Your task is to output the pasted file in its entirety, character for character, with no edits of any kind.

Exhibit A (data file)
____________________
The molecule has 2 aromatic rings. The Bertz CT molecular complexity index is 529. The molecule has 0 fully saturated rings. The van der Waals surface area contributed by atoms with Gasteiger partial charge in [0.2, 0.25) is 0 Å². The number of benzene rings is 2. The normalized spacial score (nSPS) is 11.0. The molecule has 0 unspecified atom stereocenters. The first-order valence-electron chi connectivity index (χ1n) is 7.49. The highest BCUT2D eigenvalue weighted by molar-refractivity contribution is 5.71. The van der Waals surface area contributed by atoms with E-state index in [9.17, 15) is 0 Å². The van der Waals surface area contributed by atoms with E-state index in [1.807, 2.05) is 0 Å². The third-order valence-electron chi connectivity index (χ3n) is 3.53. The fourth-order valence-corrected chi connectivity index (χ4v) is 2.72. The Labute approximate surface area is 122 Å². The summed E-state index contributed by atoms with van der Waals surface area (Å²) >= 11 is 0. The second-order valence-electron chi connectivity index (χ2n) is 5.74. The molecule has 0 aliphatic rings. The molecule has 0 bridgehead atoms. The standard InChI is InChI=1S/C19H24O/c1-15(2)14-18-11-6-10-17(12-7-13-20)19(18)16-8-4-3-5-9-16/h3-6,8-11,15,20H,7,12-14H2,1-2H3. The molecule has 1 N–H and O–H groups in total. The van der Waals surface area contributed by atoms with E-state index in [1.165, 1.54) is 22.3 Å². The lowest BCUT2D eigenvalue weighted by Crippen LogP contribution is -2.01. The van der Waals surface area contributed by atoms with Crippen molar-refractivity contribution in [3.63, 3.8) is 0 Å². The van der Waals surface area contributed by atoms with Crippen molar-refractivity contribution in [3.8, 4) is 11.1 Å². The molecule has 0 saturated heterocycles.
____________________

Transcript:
The molecule has 2 aromatic rings. The Bertz CT molecular complexity index is 529. The molecule has 0 fully saturated rings. The van der Waals surface area contributed by atoms with Gasteiger partial charge in [0.2, 0.25) is 0 Å². The number of benzene rings is 2. The normalized spacial score (nSPS) is 11.0. The molecule has 0 unspecified atom stereocenters. The first-order valence-electron chi connectivity index (χ1n) is 7.49. The highest BCUT2D eigenvalue weighted by molar-refractivity contribution is 5.71. The van der Waals surface area contributed by atoms with E-state index in [9.17, 15) is 0 Å². The van der Waals surface area contributed by atoms with E-state index in [1.807, 2.05) is 0 Å². The third-order valence-electron chi connectivity index (χ3n) is 3.53. The fourth-order valence-corrected chi connectivity index (χ4v) is 2.72. The Labute approximate surface area is 122 Å². The summed E-state index contributed by atoms with van der Waals surface area (Å²) >= 11 is 0. The second-order valence-electron chi connectivity index (χ2n) is 5.74. The molecule has 0 aliphatic rings. The molecule has 0 bridgehead atoms. The standard InChI is InChI=1S/C19H24O/c1-15(2)14-18-11-6-10-17(12-7-13-20)19(18)16-8-4-3-5-9-16/h3-6,8-11,15,20H,7,12-14H2,1-2H3. The molecule has 1 N–H and O–H groups in total. The van der Waals surface area contributed by atoms with E-state index in [1.165, 1.54) is 22.3 Å². The lowest BCUT2D eigenvalue weighted by Crippen LogP contribution is -2.01. The van der Waals surface area contributed by atoms with Crippen molar-refractivity contribution in [3.63, 3.8) is 0 Å². The van der Waals surface area contributed by atoms with Crippen molar-refractivity contribution in [3.8, 4) is 11.1 Å². The molecule has 0 saturated heterocycles.